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Doctors Throw Flags On High School Concussions

In the Super Bowl this weekend, any player who takes a shot to the head and shows signs of a concussion will be taken out of the game. But it's a different story for high school athletes, who sometimes play on despite a head injury.

So the NFL, the American College of Sports Medicine and a long list of other groups are joining together to support state laws designed to protect the brains of young athletes.

The groups say they're concerned because each year more than 60,000 high school athletes sustain a concussion. It's an injury that temporarily affects brain function, though it may or may not cause a person to lose consciousness.

It's not just football players who get concussions — it's male and female athletes involved in soccer, wrestling, basketball, baseball, field hockey — even volleyball. Many of these athletes never get an evaluation that would reveal their injury.

"Unfortunately kids at the youth sports level don't have neurosurgeons, neurologists and some of the finest doctors on the sidelines," says Jeff Miller, a senior vice president of the National Football League. "It's just not practicable."

The coalition wants every state to have a law like the Lystedt Law passed in Washington in 2009, named after Zackery Lystedt, a teenager who sustained a serious brain injury during a middle school football game in 2006. Lystedt's head struck the ground in the first half, but he was allowed to keep playing. When he took another shot to the head late in the game, the result was devastating.

The Lystedt Law says an athlete suspected of having a head injury must be removed from competition. That's because even a minor injury to the brain can make it highly vulnerable to further damage.

Easing Back Into The Classroom

A concussion law might have helped Sarah Rainey, a high school soccer player in Alexandria, Va., who took a violent hit during a game ten months ago.

"I thought I just got the wind knocked out of me and I told my coaches and the trainer that I was okay," she says. "I passed the sideline evaluation. I played the remaining five minutes and then two overtime periods."

But after the game Rainey began experiencing headaches, nausea and fuzzy thinking. Her father took her to an emergency room where doctors told her she'd suffered a concussion and sent her home.

When she returned to school just a few days after the injury, she found that trying to read small print, looking at a computer screen and even her teacher's voices could trigger headaches and nausea.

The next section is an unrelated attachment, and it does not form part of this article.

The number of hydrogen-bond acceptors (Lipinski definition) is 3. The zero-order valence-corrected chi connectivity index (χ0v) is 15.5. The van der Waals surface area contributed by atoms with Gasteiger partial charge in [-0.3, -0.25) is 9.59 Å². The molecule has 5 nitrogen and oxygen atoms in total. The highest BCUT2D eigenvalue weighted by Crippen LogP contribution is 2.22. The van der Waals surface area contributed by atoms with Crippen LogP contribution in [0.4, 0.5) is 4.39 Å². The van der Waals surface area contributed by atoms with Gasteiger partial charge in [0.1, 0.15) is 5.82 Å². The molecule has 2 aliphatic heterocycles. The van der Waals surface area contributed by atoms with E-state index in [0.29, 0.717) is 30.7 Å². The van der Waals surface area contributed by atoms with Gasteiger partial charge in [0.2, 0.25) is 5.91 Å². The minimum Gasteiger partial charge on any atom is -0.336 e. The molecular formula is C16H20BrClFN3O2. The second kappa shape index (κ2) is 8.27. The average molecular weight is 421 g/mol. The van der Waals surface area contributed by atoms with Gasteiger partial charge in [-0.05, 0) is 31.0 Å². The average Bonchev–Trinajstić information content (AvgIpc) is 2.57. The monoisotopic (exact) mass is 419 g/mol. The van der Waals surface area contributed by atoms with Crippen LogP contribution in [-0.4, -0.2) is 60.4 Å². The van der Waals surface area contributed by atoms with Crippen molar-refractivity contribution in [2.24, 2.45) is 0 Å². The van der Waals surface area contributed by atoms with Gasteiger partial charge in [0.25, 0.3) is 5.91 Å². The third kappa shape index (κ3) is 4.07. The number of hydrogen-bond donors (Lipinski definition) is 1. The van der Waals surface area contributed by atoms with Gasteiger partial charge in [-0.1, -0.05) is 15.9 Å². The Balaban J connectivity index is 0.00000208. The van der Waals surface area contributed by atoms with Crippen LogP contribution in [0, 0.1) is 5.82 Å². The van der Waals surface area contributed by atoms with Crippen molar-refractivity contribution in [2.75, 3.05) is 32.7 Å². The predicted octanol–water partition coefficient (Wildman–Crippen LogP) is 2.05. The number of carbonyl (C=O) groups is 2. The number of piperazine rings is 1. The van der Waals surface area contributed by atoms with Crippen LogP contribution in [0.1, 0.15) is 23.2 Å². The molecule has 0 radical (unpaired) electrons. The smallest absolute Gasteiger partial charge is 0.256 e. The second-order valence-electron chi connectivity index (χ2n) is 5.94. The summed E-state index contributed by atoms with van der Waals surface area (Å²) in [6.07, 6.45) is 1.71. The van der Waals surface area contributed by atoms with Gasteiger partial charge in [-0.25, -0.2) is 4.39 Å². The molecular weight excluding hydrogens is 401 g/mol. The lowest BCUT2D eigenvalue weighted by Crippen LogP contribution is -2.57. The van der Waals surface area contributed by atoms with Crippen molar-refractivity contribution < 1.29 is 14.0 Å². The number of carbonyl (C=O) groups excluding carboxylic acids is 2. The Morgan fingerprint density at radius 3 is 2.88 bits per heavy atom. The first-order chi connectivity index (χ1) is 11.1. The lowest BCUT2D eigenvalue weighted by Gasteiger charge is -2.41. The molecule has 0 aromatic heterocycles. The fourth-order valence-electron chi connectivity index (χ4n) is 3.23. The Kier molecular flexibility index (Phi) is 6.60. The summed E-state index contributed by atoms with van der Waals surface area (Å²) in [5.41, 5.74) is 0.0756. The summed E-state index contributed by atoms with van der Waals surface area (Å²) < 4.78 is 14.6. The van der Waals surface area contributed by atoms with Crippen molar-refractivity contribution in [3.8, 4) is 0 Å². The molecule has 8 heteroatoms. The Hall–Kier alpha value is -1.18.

It was two months before Rainey could get through a full day of school and four months before her brain was back to normal.

She was treated by Gerry Gioia, who runs the Safe Concussion Outcome Recovery & Education (SCORE) Program at Children's National Medical Center in Washington, D. C. Gioia is also part of the coalition pushing for concussion laws.

No law could have prevented Rainey's concussion, Gioia says. But a law might have helped limit the damage.

"The problem is that she was let back into the game later on," he says. "It's hard to know exactly the contribution of that. She didn't take another hit, but certainly she was overworking that body and brain during the period of this metabolic crisis."

Rainey also returned to class too soon — something else a law could have prevented, Gioia says. He says an injured brain is like a sprained ankle. It heals faster if you don't use it too much.

"As you're learning and thinking and doing all that good performance activity in the school, that's demanding more from your brain that it can handle," Gioia says. "It's taking away the important energy toward recovery and it basically then is affecting negatively your recovery."

The coalition wants concussion laws to include provisions for easing injured students back into the classroom.

Relying On Medical Professionals

But for any of the laws to work, athletes who take a blow to the head need a proper evaluation from a trained medical professional, says Jim Whitehead, executive vice president of the American College of Sports Medicine.

"You don't want coaches making medical decisions," he says. "That isn't their core competency. So you want to take any of those things out of the hands of people who really aren't qualified to make those judgments and put it in the hands of professionals who are."

That's why the coalition supports laws that call for training coaches and others on the sideline not to diagnose a concussion, but to recognize subtle signs in an athlete that could mean a concussion.

"And if there's any doubt whatsoever, you sit the athlete until he or she has been cleared by a health professional," Whitehead says.

About 10 states, including Virginia, have passed youth concussion laws. The coalition's goal is to get laws in at least 10 more states by the end of the year. Copyright 2011 National Public Radio. To see more, visit

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